She stepped into a death zone. The climbers on Alaska's Mt. McKinley called her "the woman." Ruth Anne Kocour, a world-class mountaineer, wasn't bothered. It was part of the challenge she faced as she joined an all-male team to conquer North America's highest peak...the mountain the Indians called Denali, or God.
Faced the extreme. But nine days into this ascent, a forty-fifth birthday present to herself, the most violent weather on record slammed into the mountain. Ruth Anne and her group would be trapped on an ice shelf at 14,000 feet for the deadliest two weeks in Denali history. Pinned down by blinding snows, unable to help other teams dying around her, and her own feet freezing solid, Ruth Anne tells of a wind chill of minus 150 degrees, deadly hidden crevasses, and being trapped in a place so violent and unforgiving that it threatened to push her over the edge and into a place of no return. And yet, in prose as crystalline as the ice around her, she tells, too, of beauty, courage, and the spirit that drives true mountainers higher, as she risks all to go for the summit...and perhaps, for a transcendant moment, touch heaven.
And lived to tell about it.
|Publisher:||St. Martin's Press|
|Product dimensions:||6.52(w) x 9.46(h) x 0.99(d)|
About the Author
Ruth Anne Kocour is a veteran mountaineer with nine international summits under her belt (including Mt. McKinley, Kilimanjaro, Aconcagua, Nevado Illimani, and Mt. Elbrus). She is an artist by avocation and lives in Galena, Nevada.
Michael Hodgson, a former mountain guide, is an editor for Outdoor Retailer magazine and also writes for Men's Health and Outside, to name a few. Like Ruth Anne, he continues to seek the wilder side of any mountain. This is his sixteenth book.
Most Helpful Customer Reviews
In Facing the Extreme, an experienced female mountain climber decides to take on the tallest mountain in North America, Denali, with a group of nine, mostly inexperienced men. Nine days into their quest for the summit, the most violent weather system ever recorded on Denali pinned the group in a small camp at 14,000 feet, with winds regularly exceeding 110 mph and temperatures below minus 45 degrees Fahrenheit. The team fought through the deadliest two weeks in the history of the mountain. As the epic storm finally clears, the team is faced with a momentous decision, to retreat with their lives, or to take a final shot at reaching the summit they traveled so far to stand on. This book is an entertaining tale, especially for a reader who enjoys spending time in the mountains, of who just loves an intense, gripping tale of adventure. The most interesting part of the book are the numerous small segments where the author, Ruth Anne Kocour, goes into detail explaining the reasons that drive people to climb mountains. This concept is a very difficult one to grasp for people that do not feel it themselves, and it is interesting to see the author’s perspective on climbing, both before and after her experiences on Denali. The only thing that was a little bit disappointing was the lack of description as to the experiences and the outcome of the multiple other teams who were also trapped on the mountain during that record-breaking storm. Even without this, the progression in the mindset of the author was clear, as she went from climbing on get-away vacation, to climbing as dedicated enthusiast. Following the reading of this book, it is clear that any reader will view the mountains and the sport of climbing differently, as these things are not to be toyed with, but respectfully enjoyed. Other interesting climbing and mountain related non-fiction works are Into Thin Air and The Climb, which detail the famous 1996 climbing season on Mount Everest, or the novel of the movie, Touching the Void. Facing the Extreme is an intense tale of life and death on Denali, but would be rated at 3.5 out of 5, as there are simply some readers who will have no interest whatsoever in this book. By Ben Ammon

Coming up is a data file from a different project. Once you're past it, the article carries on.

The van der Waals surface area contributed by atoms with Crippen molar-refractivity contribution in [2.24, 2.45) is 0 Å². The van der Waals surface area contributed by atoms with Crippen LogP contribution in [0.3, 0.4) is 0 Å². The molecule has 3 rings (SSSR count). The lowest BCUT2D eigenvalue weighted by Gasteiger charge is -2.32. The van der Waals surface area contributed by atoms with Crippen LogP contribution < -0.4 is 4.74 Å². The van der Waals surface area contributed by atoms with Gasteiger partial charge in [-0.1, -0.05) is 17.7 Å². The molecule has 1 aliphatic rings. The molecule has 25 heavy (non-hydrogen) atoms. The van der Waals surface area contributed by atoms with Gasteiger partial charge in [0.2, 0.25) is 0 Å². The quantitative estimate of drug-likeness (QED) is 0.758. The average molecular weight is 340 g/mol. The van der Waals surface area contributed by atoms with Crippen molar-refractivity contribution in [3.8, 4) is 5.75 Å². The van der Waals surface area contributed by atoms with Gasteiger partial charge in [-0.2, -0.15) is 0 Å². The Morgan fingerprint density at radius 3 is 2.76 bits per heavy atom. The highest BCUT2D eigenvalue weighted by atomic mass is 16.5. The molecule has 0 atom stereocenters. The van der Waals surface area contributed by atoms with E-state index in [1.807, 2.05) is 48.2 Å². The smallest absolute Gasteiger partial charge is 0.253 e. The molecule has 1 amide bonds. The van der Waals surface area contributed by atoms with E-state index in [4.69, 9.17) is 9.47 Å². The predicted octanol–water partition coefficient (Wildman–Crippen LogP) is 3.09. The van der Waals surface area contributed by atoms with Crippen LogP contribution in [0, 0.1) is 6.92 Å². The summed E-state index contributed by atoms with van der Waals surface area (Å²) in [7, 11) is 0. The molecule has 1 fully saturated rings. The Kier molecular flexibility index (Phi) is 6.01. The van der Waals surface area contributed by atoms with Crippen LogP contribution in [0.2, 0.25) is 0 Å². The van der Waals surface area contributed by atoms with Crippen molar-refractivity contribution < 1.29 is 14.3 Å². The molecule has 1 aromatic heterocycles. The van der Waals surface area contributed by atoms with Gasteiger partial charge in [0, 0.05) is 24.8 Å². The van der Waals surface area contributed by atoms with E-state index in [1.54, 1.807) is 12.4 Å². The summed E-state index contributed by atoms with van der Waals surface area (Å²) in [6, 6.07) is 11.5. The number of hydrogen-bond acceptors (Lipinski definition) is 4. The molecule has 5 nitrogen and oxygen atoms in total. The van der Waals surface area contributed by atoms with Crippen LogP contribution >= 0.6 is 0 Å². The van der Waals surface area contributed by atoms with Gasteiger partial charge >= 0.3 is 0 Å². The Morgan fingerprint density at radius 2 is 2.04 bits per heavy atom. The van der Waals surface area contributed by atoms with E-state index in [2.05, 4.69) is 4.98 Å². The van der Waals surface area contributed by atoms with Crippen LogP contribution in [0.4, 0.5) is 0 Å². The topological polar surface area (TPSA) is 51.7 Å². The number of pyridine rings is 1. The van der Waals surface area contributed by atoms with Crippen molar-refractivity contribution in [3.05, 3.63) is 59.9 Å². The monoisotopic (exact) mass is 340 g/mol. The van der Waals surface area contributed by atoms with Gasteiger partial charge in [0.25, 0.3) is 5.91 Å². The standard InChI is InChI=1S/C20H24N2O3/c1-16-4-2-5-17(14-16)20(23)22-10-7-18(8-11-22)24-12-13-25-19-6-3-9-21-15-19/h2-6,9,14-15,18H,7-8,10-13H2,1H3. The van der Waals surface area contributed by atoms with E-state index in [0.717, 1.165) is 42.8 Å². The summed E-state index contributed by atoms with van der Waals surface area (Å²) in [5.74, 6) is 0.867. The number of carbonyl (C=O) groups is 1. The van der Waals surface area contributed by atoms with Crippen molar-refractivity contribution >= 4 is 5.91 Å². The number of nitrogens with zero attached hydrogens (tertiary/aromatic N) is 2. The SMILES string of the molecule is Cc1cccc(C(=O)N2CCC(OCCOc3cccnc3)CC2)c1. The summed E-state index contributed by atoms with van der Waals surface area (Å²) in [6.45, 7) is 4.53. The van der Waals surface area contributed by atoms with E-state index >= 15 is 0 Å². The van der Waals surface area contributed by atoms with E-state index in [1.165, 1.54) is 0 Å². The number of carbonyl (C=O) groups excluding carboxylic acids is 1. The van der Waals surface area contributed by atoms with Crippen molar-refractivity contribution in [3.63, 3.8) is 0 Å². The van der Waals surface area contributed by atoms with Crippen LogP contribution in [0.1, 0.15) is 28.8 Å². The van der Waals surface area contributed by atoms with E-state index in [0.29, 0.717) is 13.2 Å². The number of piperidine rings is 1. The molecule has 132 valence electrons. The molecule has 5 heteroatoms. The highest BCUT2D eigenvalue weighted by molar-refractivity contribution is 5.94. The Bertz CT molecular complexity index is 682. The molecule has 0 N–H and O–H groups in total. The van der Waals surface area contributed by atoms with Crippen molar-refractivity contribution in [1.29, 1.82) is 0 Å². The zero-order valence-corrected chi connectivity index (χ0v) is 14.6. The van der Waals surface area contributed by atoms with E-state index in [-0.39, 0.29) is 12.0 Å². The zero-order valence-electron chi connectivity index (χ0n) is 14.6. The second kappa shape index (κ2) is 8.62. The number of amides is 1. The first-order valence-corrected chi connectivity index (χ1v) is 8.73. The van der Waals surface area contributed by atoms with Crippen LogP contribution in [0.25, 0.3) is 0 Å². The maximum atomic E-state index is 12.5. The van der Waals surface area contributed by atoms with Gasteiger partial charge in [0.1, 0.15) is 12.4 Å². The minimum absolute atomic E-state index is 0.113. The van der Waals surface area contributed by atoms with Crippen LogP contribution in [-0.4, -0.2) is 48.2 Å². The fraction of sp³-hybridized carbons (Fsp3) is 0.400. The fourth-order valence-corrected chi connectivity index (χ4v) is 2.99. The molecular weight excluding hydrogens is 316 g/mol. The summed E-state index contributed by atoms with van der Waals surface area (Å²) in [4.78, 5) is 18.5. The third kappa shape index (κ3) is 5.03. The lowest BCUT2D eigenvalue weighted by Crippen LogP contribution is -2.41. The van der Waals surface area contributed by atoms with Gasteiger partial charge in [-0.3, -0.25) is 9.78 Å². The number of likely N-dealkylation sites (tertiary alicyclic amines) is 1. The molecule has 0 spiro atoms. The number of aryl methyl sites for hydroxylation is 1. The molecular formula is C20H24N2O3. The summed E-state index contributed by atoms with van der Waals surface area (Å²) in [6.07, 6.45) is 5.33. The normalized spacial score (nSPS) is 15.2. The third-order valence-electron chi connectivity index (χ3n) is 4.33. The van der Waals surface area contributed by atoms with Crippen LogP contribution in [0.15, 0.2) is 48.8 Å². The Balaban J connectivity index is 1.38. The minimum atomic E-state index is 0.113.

This book makes unintentionally hilarious reading for Denali climbers. The author is relentlessly disparaging of her team-mates and seems to spend most of her trip in abject fear and misery. May Bog preserve me from team-mates like this. Some exemplary quotes: On Vern: 'Vern's mouth, like the Energizer bunny, just kept going and going and going.' On foreign guides: 'One thing about flashy guide suits: they're wonderful about making sure the body gets found when the one wearing them appears to have flicked the off switch for his brain.' On Paul: 'That's what he got for using borrowed gear he hadn't even inspected before reaching the mountain.' On Jack: 'Of course, Jack had already proven he would do just about anything for food.' On mountain teamwork: 'You cannot act like Mother Teresa on the mountain and expect to live. The best thing mountaineers can do for others is to take care of themselves.' The best thing about the book is that it _is_ a wakeup call to anybody who isn't taking the mountain seriously enough. They certainly had a hard trip.